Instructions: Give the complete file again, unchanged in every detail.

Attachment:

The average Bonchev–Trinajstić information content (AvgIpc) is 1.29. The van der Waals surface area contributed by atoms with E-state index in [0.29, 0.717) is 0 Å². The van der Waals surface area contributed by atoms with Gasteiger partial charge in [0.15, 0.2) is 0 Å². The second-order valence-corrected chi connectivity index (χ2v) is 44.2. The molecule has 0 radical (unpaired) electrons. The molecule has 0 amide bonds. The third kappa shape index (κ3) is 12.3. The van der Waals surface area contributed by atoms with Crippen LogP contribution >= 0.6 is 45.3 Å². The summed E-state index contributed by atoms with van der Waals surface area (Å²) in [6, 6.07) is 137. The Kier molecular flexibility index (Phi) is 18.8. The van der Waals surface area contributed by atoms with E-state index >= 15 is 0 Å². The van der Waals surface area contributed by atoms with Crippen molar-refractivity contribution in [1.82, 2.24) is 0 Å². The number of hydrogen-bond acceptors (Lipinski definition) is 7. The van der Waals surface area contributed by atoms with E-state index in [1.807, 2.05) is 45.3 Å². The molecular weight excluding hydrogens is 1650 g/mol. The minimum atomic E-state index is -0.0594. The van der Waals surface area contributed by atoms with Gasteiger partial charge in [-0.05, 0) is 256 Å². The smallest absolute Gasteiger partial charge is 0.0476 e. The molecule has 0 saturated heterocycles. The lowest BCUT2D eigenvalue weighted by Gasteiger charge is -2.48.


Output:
The average Bonchev–Trinajstić information content (AvgIpc) is 1.29. The van der Waals surface area contributed by atoms with E-state index in [0.29, 0.717) is 0 Å². The van der Waals surface area contributed by atoms with Gasteiger partial charge in [0.15, 0.2) is 0 Å². The second-order valence-corrected chi connectivity index (χ2v) is 44.2. The molecule has 0 radical (unpaired) electrons. The molecule has 0 amide bonds. The third kappa shape index (κ3) is 12.3. The van der Waals surface area contributed by atoms with Crippen LogP contribution >= 0.6 is 45.3 Å². The summed E-state index contributed by atoms with van der Waals surface area (Å²) in [6, 6.07) is 137. The Kier molecular flexibility index (Phi) is 18.8. The van der Waals surface area contributed by atoms with E-state index >= 15 is 0 Å². The van der Waals surface area contributed by atoms with Crippen molar-refractivity contribution in [1.82, 2.24) is 0 Å². The number of hydrogen-bond acceptors (Lipinski definition) is 7. The van der Waals surface area contributed by atoms with E-state index in [1.807, 2.05) is 45.3 Å². The molecular weight excluding hydrogens is 1650 g/mol. The minimum atomic E-state index is -0.0594. The van der Waals surface area contributed by atoms with Gasteiger partial charge in [-0.05, 0) is 256 Å². The smallest absolute Gasteiger partial charge is 0.0476 e. The molecule has 0 saturated heterocycles. The lowest BCUT2D eigenvalue weighted by Gasteiger charge is -2.48.